Antibiotics: behind the scenes, they enable much of modern medicine. We use them to cure infectious diseases, but also to safely facilitate everything from surgery to chemotherapy to organ transplants. Without antibiotics, even routine medical procedures can lead to life-threatening infections. And we’re at risk of losing them.
Antibiotics are chemicals that prevent the growth of bacteria. Unfortunately, some bacteria have become resistant to all currently available antibiotics. At the same time, we’ve stopped discovering new ones. Still, there’s hope that we can get ahead of the problem.
But first, how did we get into this situation? The first widely used antibiotic was penicillin, discovered in 1928 by Alexander Fleming. In his 1945 Nobel Prize acceptance speech, Fleming warned that bacterial resistance had the potential to ruin the miracle of antibiotics. He was right: in the 1940s and 50s, resistant bacteria already began to appear.
From then until the 1980s, pharmaceutical companies countered the problem of resistance by discovering many new antibiotics. At first this was a highly successful— and highly profitable— enterprise.
Over time, a couple things changed. Newly discovered antibiotics were often only effective for a narrow spectrum of infections, whereas the first ones had been broadly applicable. This isn’t a problem in itself, but it does mean that fewer doses of these drugs could be sold— making them less profitable. In the early days, antibiotics were heavily overprescribed, including for viral infections they had no effect on. Scrutiny around prescriptions increased, which is good, but also lowered sales. At the same time, companies began to develop more drugs that are taken over a patient’s lifetime, like blood pressure and cholesterol medications, and later anti-depressants and anti-anxiety medications. Because they are taken indefinitely, these drugs more profitable.
By the mid-1980s, no new chemical classes of antibiotics were discovered. But bacteria continued to acquire resistance and pass it along by sharing genetic information between individual bacteria and even across species. Now bacteria that are resistant to many antibiotics are common, and increasingly some strains are resistant to all our current drugs.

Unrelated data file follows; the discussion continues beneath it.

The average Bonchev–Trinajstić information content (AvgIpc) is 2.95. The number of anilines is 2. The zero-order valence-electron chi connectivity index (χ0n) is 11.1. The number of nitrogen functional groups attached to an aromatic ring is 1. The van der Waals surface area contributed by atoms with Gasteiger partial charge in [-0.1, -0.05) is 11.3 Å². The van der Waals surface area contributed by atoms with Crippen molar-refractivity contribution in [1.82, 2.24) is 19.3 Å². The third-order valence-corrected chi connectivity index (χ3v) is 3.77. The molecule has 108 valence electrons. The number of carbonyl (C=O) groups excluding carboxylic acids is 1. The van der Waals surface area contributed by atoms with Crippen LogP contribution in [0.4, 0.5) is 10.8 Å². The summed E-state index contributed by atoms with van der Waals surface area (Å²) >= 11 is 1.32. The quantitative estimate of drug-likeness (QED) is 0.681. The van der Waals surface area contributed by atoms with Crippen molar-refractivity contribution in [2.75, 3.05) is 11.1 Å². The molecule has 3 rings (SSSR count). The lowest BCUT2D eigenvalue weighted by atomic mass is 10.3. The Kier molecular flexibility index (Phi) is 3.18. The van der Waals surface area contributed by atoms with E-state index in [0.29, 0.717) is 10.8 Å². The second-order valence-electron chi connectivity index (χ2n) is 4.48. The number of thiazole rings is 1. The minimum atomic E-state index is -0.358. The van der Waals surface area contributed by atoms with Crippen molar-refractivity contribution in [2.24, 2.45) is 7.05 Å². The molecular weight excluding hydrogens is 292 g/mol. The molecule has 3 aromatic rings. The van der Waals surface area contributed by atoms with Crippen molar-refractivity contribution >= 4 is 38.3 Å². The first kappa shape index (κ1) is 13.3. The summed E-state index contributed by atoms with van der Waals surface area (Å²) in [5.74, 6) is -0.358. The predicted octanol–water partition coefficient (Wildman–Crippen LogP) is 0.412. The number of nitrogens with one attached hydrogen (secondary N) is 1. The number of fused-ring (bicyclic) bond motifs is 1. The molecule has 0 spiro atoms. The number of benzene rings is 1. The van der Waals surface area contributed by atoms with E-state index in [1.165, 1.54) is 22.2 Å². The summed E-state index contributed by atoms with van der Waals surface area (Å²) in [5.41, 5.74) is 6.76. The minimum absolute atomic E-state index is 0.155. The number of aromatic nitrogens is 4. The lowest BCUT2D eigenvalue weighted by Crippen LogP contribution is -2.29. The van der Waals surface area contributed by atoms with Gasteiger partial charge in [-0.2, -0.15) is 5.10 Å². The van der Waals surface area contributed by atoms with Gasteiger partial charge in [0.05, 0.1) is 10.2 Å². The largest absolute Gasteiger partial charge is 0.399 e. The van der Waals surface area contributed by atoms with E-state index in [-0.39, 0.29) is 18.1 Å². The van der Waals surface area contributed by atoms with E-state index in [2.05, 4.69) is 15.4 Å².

So, what can we do about this? We need to control the use of existing antibiotics, create new ones, combat resistance to new and existing drugs, and find new ways to fight bacterial infections. The largest consumer of antibiotics is agriculture, which uses antibiotics not only to treat infections but to promote the growth of food animals. Using large volumes of antibiotics increases the bacteria’s exposure to the antibiotics and therefore their opportunity to develop resistance. Many bacteria that are common in animals, like salmonella, can also infect humans, and drug-resistant versions can pass to us through the food chain and spread through international trade and travel networks.
In terms of finding new antibiotics, nature offers the most promising new compounds. Organisms like other microbes and fungi have evolved over millions of years to live in competitive environments— meaning they often contain antibiotic compounds to give them a survival advantage over certain bacteria.
We can also package antibiotics with molecules that inhibit resistance. One way bacteria develop resistance is through proteins of their own that degrade the drug. By packaging the antibiotic with molecules that block the degraders, the antibiotic can do its job.
Phages, viruses that attack bacteria but don’t affect humans, are one promising new avenue to combat bacterial infections. Developing vaccines for common infections, meanwhile, can help prevent disease in the first place.
The biggest challenge to all these approaches is funding, which is woefully inadequate across the globe. Antibiotics are so unprofitable that many large pharmaceutical companies have stopped trying to develop them. Meanwhile, smaller companies that successfully bring new antibiotics to market often still go bankrupt, like the American start up Achaogen. New therapeutic techniques like phages and vaccines face the same fundamental problem as traditional antibiotics: if they’re working well, they’re used just once, which makes it difficult to make money. And to successfully counteract resistance in the long term, we’ll need to use new antibiotics sparingly— lowering the profits for their creators even further.
One possible solution is to shift profits away from the volume of antibiotics sold. For example, the United Kingdom is testing a model where healthcare providers purchase antibiotic subscriptions. While governments are looking for ways to incentivize antibiotic development, these programs are still in the early stages. Countries around the world will need to do much more— but with enough investment in antibiotic development and controlled use of our current drugs, we can still get ahead of resistance.